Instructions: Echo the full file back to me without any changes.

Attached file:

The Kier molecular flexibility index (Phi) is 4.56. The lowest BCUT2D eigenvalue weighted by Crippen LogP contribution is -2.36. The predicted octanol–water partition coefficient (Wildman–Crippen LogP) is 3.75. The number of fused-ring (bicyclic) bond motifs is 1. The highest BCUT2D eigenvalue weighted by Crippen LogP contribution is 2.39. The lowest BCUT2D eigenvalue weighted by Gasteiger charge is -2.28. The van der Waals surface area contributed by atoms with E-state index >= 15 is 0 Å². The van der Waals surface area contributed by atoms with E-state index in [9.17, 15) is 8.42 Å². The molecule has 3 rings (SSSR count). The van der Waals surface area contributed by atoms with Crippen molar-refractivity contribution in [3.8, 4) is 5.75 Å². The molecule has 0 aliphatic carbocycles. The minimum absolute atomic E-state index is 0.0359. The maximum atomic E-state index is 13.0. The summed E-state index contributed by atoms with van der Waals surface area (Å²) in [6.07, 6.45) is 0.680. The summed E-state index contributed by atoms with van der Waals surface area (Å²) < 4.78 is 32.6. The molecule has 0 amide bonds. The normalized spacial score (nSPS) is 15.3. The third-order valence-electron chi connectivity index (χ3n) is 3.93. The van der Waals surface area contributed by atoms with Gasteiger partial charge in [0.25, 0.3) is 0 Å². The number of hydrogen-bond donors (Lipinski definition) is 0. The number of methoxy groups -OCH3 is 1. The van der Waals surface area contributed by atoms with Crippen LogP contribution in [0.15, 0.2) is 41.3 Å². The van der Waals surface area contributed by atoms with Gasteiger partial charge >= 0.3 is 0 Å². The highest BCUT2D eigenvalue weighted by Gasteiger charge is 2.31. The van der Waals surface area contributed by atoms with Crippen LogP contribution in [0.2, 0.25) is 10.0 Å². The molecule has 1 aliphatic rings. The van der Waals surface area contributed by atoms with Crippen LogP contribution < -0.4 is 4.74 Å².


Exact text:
The Kier molecular flexibility index (Phi) is 4.56. The lowest BCUT2D eigenvalue weighted by Crippen LogP contribution is -2.36. The predicted octanol–water partition coefficient (Wildman–Crippen LogP) is 3.75. The number of fused-ring (bicyclic) bond motifs is 1. The highest BCUT2D eigenvalue weighted by Crippen LogP contribution is 2.39. The lowest BCUT2D eigenvalue weighted by Gasteiger charge is -2.28. The van der Waals surface area contributed by atoms with E-state index >= 15 is 0 Å². The van der Waals surface area contributed by atoms with E-state index in [9.17, 15) is 8.42 Å². The molecule has 3 rings (SSSR count). The van der Waals surface area contributed by atoms with Crippen molar-refractivity contribution in [3.8, 4) is 5.75 Å². The molecule has 0 aliphatic carbocycles. The minimum absolute atomic E-state index is 0.0359. The maximum atomic E-state index is 13.0. The summed E-state index contributed by atoms with van der Waals surface area (Å²) in [6.07, 6.45) is 0.680. The summed E-state index contributed by atoms with van der Waals surface area (Å²) < 4.78 is 32.6. The molecule has 0 amide bonds. The normalized spacial score (nSPS) is 15.3. The third-order valence-electron chi connectivity index (χ3n) is 3.93. The van der Waals surface area contributed by atoms with Gasteiger partial charge in [0.25, 0.3) is 0 Å². The number of hydrogen-bond donors (Lipinski definition) is 0. The number of methoxy groups -OCH3 is 1. The van der Waals surface area contributed by atoms with Crippen LogP contribution in [0.15, 0.2) is 41.3 Å². The van der Waals surface area contributed by atoms with Gasteiger partial charge >= 0.3 is 0 Å². The highest BCUT2D eigenvalue weighted by Gasteiger charge is 2.31. The van der Waals surface area contributed by atoms with Crippen LogP contribution in [0.2, 0.25) is 10.0 Å². The molecule has 1 aliphatic rings. The van der Waals surface area contributed by atoms with Crippen LogP contribution < -0.4 is 4.74 Å².